When Liana encounters Rhian’s own lightning-wielding powers, the ball erupts in violence. The sheltered princess falls into the care of Liana—and her band of pirates. On the run, the only safe haven for the Windfall crew to hide is the most-dangerous place of all: under the thumb of Liana’s narcissistic, abusive brother-in-law.

 In order to protect her crew, her family, and naïve Rhian, Liana must demand sacrifices from herself and the people she loves. Her choices will make powerful enemies; good thing Liana Foley knows a thing or two about fighting those.

My review of Windfall

ARC received from Book Sirens for an honest review due to be published August 21.

Windfall was an easy read taking me just two sittings to finish it. I was excited by the heroine being a pirate, there really isn’t enough fiction about female pirates which is weird as there were some fierce women pirates in history.

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Fortunes Fool by Angela Boord, Book review

I was hooked in by the cover with its image of a woman with a a metal arm holding a sword was intriguing and I had to read this book.

Kyrra plots revenge against the powerful family who destroyed her life and the love of her life in a dangerous world of spies, mercenaries and magic with an arm made of metal in this amazing fantasy..

Genre :Fantasy

Series:  Eritrean Series Book 1

From goodreads

A secret affair. A disfiguring punishment. A burning need for revenge.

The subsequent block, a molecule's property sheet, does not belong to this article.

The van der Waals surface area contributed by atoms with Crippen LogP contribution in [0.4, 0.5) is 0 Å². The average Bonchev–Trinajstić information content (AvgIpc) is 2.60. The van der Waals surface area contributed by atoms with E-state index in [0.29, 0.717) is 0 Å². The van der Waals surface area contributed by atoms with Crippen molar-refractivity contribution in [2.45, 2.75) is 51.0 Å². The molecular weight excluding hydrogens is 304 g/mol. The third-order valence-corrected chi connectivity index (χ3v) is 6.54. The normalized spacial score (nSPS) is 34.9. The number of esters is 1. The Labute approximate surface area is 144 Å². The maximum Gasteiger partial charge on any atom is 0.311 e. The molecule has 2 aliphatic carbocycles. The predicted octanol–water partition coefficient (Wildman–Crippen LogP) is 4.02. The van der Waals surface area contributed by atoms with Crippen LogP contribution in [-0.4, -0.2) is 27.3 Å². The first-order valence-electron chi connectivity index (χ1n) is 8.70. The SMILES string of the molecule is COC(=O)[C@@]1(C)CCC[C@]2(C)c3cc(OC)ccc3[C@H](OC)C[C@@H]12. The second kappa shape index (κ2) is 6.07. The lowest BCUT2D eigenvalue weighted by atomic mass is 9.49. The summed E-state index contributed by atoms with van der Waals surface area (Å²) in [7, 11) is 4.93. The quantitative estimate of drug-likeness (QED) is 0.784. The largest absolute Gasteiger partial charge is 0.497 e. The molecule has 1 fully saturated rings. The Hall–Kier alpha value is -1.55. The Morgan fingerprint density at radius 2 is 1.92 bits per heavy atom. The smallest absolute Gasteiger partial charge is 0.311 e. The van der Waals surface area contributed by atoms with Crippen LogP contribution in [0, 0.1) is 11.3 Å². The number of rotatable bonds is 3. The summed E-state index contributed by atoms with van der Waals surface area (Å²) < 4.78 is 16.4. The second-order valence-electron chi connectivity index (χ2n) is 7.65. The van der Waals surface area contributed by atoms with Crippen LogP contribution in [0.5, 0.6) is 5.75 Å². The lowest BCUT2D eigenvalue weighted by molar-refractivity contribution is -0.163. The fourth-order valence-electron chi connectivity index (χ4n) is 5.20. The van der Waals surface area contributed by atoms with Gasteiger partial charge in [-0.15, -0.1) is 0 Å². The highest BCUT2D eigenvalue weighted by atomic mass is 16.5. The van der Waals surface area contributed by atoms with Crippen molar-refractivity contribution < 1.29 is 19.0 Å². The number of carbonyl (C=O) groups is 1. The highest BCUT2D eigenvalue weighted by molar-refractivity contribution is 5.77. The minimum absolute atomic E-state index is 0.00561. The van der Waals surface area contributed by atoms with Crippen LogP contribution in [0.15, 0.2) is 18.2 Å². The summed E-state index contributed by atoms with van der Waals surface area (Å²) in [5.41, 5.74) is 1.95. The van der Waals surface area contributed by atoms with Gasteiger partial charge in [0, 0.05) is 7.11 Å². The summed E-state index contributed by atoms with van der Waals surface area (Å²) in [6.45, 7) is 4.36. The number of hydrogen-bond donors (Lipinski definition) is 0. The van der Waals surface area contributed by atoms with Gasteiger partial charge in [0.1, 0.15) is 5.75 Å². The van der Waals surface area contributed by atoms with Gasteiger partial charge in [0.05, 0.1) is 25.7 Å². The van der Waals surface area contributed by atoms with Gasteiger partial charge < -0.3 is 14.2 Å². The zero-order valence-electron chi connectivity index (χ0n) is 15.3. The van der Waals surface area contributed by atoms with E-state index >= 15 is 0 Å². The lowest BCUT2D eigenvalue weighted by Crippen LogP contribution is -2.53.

Kyrra d’Aliente has a bad reputation and an arm made of metal.

Cast out of the safe and luxurious world of silk to which she was born, played as a pawn in a game of feuding Houses, Kyrra navigates a dangerous world of mercenaries, spies, and smugglers while disguising herself as a man.

War destroyed her family and the man she loved.

Vengeance is within her grasp.

But is she willing to pay its price?

Review

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Afterlife by Terri Bruce- book review

Genre: Urban Fantasy

Series: Book 1 of the Afterlife series

Sex and the City meets Dead like me. When Irene Dunphy dies, her ghost tries to decide what to do next while she stuck among the living while trying to have a social life at the same time.

Book obtained from Author via Voracious readers only for an honest review.

From Goodreads

Thirty-six-year-old Irene Dunphy didn’t plan on dying any time soon, but that’s exactly what happens when she makes the mistake of getting behind the wheel after a night bar-hopping with friends. She finds herself stranded on earth as a ghost, where the food has no taste, the alcohol doesn’t get you drunk, and the sex…well, let’s just say “don’t bother.” To make matters worse, the only person who can see her—courtesy of a book he found in his school library—is a fourteen-year-old boy genius obsessed with the afterlife.

 Unfortunately, what waits in the Great Beyond isn’t much better. Stuck between the boring life of a ghost in this world and the terrifying prospect of three-headed hell hounds, final judgment, and eternal torment in the next, Irene sets out to find a third option—preferably one that involves not being dead anymore. Can she wipe the slate clean and get a second chance before it’s too late?

The good

Afterlife was an enjoyable book that only took me a little more than an hour to get through which is perfect if you fancy reading a book that doesn’t tax your brain much. Despite the heroine dying in the first chapter, the book is funny, not particularly introspective, surprisingly cheerful and I found myself laughing out loud at some of Irene’s descriptions of the reality of being dead- like the thought of spending your afterlife in a pair of strappy. sandals with high heels. Jonah, the fourteen-year-old, is Irene’s Guide to the afterlife. I learnt loads about various death rituals from other cultures and the past through him.